Yes, it’s true. Alien invaders are taking over and threatening much of our wildlife. Certain pond weeds, which are readily sold and recommended in garden centres and in gardening magazines, are jumping the garden fence and escaping into our wild ponds and waterways causing widespread ecological havoc.
Water features have become very popular recently and it’s certainly true that a pond in your garden can be hugely beneficial for wildlife. But if you put certain alien oxygenators into your pond, and even worse, if you unwittingly throw your surplus plants into local waterways, you could be helping these invaders on their destructive path.
We all know about Japanese Knotweed and Giant Hogweed, longtime successful havoc makers. Well now we’re talking New Zealand Pigmyweed, Parrot’s Feather and Floating Pennywort, to name the worst offenders (otherwise known as Crassula helmsii, Myriophyllum aquaticum, and Hydrocotyle ranunculoides).
New Zealand pigmyweed has invaded many SSSI (site of special scientific interest) areas and is threatening the existence of one of our rarest plants, the starfruit. Parrot’s Feather can grow at a rate of 15cm a day and can completely choke up waterways if left unchecked. Floating Pennywort can form dense floating mats that can grow 10cm a day. These mats have already clogged drainage channels leading to flooding.
All of these bullies can grow into new colonies from tiny fragments of stems. It’s obviously very easy for these plants to be transferred from the confines of a garden pond to the greater outdoors, not only by humans but also by animals and birds. Some are even used in aquarium tanks and can contaminate waterways through the drainage system.
Eradication of these plants is very difficult, often impossible and always expensive. Herbicides are costly and ruthless to all wildlife, not just the invading culprits. The cost of treating every contaminated natural habitat site is estimated at £4 to £5 million per year.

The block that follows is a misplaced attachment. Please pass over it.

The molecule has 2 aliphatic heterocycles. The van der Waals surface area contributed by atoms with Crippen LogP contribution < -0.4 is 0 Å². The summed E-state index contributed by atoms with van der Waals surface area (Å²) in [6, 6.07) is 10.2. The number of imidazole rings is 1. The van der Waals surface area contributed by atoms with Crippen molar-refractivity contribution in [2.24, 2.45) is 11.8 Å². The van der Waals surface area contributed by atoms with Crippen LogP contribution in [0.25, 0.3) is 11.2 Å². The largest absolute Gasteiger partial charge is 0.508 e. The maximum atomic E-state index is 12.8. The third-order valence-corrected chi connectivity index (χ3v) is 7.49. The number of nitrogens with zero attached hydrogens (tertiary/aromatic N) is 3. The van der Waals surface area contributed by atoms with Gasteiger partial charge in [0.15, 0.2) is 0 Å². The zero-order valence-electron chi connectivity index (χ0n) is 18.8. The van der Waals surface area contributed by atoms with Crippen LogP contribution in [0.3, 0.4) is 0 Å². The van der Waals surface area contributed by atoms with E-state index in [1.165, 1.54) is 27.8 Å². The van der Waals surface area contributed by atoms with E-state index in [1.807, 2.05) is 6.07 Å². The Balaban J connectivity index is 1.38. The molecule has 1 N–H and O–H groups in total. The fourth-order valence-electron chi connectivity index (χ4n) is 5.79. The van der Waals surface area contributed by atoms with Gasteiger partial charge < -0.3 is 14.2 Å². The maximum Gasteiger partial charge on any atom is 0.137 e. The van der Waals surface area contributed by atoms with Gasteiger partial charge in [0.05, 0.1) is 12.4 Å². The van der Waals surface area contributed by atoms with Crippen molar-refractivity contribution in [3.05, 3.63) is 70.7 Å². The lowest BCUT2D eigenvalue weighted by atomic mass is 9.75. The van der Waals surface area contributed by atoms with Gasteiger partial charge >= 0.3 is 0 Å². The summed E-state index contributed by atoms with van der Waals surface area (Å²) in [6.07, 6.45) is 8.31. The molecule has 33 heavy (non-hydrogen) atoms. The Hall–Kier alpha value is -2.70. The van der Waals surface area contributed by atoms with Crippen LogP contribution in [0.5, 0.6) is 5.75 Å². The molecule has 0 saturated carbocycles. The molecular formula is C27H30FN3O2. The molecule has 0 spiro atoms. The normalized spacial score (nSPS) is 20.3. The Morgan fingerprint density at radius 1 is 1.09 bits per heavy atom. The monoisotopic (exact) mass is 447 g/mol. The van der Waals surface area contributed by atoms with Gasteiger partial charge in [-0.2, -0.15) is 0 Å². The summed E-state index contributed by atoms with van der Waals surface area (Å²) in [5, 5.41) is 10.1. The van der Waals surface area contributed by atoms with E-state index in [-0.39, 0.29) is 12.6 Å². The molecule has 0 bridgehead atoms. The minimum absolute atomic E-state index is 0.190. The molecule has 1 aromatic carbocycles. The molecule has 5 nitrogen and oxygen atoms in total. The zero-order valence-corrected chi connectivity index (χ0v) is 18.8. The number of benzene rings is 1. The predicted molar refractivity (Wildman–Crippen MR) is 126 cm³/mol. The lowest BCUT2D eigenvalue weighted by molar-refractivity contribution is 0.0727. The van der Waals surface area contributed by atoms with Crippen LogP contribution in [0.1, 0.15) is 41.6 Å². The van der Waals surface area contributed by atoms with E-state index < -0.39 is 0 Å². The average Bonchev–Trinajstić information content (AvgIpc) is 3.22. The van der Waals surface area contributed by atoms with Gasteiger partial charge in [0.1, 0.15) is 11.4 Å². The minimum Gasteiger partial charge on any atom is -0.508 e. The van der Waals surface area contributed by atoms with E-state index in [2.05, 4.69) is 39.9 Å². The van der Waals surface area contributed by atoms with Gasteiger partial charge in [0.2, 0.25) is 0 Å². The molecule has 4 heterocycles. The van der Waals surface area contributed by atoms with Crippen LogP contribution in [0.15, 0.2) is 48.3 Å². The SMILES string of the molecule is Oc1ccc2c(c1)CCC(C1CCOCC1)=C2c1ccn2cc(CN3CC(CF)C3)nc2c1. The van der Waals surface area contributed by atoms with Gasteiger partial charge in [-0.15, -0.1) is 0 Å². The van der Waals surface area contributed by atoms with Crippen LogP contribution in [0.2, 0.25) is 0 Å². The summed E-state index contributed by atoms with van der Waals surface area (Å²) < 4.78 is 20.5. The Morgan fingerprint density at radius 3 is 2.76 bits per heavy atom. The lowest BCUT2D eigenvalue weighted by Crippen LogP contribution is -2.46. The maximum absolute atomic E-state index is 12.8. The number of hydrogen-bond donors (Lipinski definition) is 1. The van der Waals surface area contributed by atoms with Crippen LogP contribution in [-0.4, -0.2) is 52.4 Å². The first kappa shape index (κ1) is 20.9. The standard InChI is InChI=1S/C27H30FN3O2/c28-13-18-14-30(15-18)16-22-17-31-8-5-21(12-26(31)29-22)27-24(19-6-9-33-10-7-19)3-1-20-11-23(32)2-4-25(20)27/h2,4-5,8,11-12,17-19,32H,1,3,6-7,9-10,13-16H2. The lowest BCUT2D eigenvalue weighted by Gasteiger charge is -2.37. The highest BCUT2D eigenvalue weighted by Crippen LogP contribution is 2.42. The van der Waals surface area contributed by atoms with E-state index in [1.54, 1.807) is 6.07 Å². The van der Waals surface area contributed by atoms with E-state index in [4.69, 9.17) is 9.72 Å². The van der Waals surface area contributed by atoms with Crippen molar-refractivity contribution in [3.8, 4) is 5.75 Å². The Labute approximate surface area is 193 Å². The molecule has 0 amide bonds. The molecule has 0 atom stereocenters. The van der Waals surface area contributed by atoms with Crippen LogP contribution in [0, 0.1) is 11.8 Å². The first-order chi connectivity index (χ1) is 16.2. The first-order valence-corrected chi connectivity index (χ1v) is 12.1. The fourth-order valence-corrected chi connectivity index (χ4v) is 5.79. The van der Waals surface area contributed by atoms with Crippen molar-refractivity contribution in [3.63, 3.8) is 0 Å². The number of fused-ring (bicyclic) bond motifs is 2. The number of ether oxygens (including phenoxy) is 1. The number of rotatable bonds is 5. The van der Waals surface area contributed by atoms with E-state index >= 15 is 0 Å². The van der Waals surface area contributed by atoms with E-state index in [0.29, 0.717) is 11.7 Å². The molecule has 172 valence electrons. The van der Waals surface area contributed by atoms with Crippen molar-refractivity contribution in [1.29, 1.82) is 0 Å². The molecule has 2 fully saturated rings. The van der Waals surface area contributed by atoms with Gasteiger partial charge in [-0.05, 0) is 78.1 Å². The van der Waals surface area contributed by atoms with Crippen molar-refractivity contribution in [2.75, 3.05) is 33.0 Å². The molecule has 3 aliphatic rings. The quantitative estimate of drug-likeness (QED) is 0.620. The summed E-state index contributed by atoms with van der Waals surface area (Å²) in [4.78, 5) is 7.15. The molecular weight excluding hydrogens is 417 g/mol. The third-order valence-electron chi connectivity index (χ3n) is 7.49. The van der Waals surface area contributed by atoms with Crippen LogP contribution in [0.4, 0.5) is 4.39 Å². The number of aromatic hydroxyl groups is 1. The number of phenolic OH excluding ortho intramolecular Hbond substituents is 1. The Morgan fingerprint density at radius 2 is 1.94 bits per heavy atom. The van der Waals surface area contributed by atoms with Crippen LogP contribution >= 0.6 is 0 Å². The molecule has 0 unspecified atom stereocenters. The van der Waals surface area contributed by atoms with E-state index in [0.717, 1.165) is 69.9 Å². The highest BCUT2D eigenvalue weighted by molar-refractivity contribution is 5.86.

So what is the answer for the discerning gardener? Well, if you care about our native flora and fauna, the only answer is to avoid these invaders.
In fact the organisation Plantlife is trying to get the sale of them in this country banned completely. They’re recommending that the government includes them on the schedule 9 list which is part of the Wildlife and Countryside Act which makes it an offence, without a licence, to plant or cause to grow in the wild any plant on the list.
Currently, a species can be placed on schedule 9 only if the plant is already established in habitats in Great Britain and has been shown to cause damage to the natural environment. Having said that, even if these aquatic invaders get put onto the list, it will have relatively little effect as long as the plants are still widely sold.
So really it does rely on the consumer to make a real difference. My advice for this month is to steer well clear of these aquatic invaders and buy native plants instead. Certainly if you’re trying to attract native wildlife, you can’t go wrong. Native oxygenators such as spiked water-milfoil, curly pondweed and starwort along with floating plants such as frogbit and waterlilies are just a few to recommend.
A thought to leave you with is this quote from Plantlife: ‘invasive species are likely to be the biggest threat facing our biodiversity this century’. It’s something that all caring gardeners need to be aware of.
Stay gardening wild.
For more information about Plantlife and their activities telephone 01722 342730 or visit the website www.plantlife.org.uk
Illustrations: Natural Image